"Elutazunk Németországba."

Translation:We travel to Germany.

August 8, 2016

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The problem with the translation of this sentence into english is, that the preverb "el-" gives the meaning of completed action. The act of traveling is not fullfilled yet but the result of it is put into the focus.

For me as a native German it is easy/ier to understand, because in German we also have these preverbs and differ between "utazni = reisen" and "elutazni = verreisen".

So sometimes it seems to me, that Hungarian is much easier to learn for a German speaking than for an English speaking person. ;-)


That could be true. :) And you are also very much used to the beauties of conjugation. Also, German was the official language in Hungary for a long time. So it had a great effect on the language. Also, when the Hungarian language was reinvented, many new words were created by literal translation of German words. So, really, it should be like child's play to you. :)


as a person with no experience with german can you explain what the el- is adding here? I dont really get that "act is not yet fullfilled but the result is in focus" part


Maybe this way: if you use "elutazni", you associate also, that you will be away, not available, though you do not say "travel away" in English.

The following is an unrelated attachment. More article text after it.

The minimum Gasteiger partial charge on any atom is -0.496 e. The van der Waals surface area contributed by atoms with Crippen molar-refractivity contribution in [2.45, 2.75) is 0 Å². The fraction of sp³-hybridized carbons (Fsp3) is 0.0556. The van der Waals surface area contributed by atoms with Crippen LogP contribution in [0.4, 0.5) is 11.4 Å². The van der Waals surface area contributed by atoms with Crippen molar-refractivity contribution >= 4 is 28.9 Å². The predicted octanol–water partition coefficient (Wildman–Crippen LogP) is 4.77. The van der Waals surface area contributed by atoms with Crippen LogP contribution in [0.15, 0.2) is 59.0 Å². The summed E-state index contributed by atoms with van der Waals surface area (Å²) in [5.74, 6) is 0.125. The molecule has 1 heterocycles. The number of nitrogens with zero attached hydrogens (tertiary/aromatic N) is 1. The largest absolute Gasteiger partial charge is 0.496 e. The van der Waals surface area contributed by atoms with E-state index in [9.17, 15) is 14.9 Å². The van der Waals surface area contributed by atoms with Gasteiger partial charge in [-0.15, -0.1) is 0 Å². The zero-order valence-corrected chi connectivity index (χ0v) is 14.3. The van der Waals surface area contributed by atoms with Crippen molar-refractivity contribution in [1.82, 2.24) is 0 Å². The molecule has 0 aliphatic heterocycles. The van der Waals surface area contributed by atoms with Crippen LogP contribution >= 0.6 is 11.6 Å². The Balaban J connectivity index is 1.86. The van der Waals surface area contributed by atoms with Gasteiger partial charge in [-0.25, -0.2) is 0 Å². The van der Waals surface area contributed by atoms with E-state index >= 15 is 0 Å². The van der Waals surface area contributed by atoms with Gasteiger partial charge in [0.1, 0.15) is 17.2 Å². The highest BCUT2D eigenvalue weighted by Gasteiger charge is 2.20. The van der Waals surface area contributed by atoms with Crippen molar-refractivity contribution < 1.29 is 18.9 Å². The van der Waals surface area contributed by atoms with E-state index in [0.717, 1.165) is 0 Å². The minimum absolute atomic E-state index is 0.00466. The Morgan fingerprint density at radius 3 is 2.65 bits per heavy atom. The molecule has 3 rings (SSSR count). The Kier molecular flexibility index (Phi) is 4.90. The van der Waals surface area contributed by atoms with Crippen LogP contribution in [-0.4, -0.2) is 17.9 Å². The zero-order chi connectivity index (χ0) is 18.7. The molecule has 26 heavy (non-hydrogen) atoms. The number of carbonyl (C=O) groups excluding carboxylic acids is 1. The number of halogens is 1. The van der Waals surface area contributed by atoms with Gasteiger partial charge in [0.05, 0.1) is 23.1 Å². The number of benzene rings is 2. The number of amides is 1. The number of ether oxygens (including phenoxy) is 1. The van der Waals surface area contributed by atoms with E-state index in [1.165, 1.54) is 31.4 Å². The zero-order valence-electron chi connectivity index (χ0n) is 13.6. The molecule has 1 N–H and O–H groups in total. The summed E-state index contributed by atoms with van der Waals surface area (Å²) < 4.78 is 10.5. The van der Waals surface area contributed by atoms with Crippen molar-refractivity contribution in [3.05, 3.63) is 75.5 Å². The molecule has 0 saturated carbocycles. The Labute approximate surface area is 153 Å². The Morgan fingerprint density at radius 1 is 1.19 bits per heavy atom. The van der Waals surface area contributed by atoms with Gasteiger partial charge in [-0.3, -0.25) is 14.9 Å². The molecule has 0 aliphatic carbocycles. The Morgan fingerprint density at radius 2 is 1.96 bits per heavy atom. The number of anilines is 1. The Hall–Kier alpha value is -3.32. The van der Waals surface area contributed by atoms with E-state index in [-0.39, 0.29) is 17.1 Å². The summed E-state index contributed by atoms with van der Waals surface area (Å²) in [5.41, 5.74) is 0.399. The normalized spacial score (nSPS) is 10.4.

So el- and meg- mean completed action? What are the others? I read elutazunk as "travel away".


el- and meg- can both show completion - or change the meaning of the verb. Basically you have to learn what happens with each verb.


I have never, ever heard anyone say "travel away". "Move away", "go away", "run away", "walk away", "drive away", sure - but "travel away"? No way. It sounds so wrong.


It is surely just a try to construct a kind of biunique translation.

The result is rubbish: in English you don't say "travel away", and the meaning of "el-" in Hungarian has not always the meaning of away, as I wrote above some days ago.


Thanks for the hint, dear Andreas. It is easier to think of elutazni simply as 'verreisen'. Makes sense, at least for me as a native Austrian ;)


Maybe "We are on our way to Germany".


So which is correct "we travel to Germany" as it says here or "we are leaving for Germany", as I wrote (and it was accepted)?

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